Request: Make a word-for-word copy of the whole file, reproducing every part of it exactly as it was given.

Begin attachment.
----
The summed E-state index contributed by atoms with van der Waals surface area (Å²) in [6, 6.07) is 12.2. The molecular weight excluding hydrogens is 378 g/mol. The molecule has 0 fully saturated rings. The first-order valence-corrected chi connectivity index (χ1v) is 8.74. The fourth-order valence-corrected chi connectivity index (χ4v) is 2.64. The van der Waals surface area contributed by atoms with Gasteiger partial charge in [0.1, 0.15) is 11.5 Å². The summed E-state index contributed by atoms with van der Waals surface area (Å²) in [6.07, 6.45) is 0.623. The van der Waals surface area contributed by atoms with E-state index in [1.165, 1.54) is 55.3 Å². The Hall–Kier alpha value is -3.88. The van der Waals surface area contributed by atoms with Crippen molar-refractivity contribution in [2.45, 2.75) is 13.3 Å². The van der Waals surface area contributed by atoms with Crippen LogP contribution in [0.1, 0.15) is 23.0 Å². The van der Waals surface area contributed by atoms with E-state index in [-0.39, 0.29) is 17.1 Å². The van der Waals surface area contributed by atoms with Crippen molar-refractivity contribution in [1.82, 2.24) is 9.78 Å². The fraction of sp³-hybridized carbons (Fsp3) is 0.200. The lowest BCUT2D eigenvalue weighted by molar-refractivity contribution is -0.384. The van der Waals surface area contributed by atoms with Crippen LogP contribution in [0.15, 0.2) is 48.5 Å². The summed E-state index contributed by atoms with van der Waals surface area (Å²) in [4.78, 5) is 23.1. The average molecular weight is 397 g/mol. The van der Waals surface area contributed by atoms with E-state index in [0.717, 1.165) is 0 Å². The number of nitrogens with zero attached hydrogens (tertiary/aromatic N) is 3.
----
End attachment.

The summed E-state index contributed by atoms with van der Waals surface area (Å²) in [6, 6.07) is 12.2. The molecular weight excluding hydrogens is 378 g/mol. The molecule has 0 fully saturated rings. The first-order valence-corrected chi connectivity index (χ1v) is 8.74. The fourth-order valence-corrected chi connectivity index (χ4v) is 2.64. The van der Waals surface area contributed by atoms with Gasteiger partial charge in [0.1, 0.15) is 11.5 Å². The summed E-state index contributed by atoms with van der Waals surface area (Å²) in [6.07, 6.45) is 0.623. The van der Waals surface area contributed by atoms with E-state index in [1.165, 1.54) is 55.3 Å². The Hall–Kier alpha value is -3.88. The van der Waals surface area contributed by atoms with Crippen molar-refractivity contribution in [2.45, 2.75) is 13.3 Å². The van der Waals surface area contributed by atoms with Crippen LogP contribution in [0.1, 0.15) is 23.0 Å². The van der Waals surface area contributed by atoms with E-state index in [-0.39, 0.29) is 17.1 Å². The van der Waals surface area contributed by atoms with Crippen molar-refractivity contribution in [1.82, 2.24) is 9.78 Å². The fraction of sp³-hybridized carbons (Fsp3) is 0.200. The lowest BCUT2D eigenvalue weighted by molar-refractivity contribution is -0.384. The van der Waals surface area contributed by atoms with Crippen LogP contribution in [0.15, 0.2) is 48.5 Å². The summed E-state index contributed by atoms with van der Waals surface area (Å²) in [4.78, 5) is 23.1. The average molecular weight is 397 g/mol. The van der Waals surface area contributed by atoms with E-state index in [0.717, 1.165) is 0 Å². The number of nitrogens with zero attached hydrogens (tertiary/aromatic N) is 3.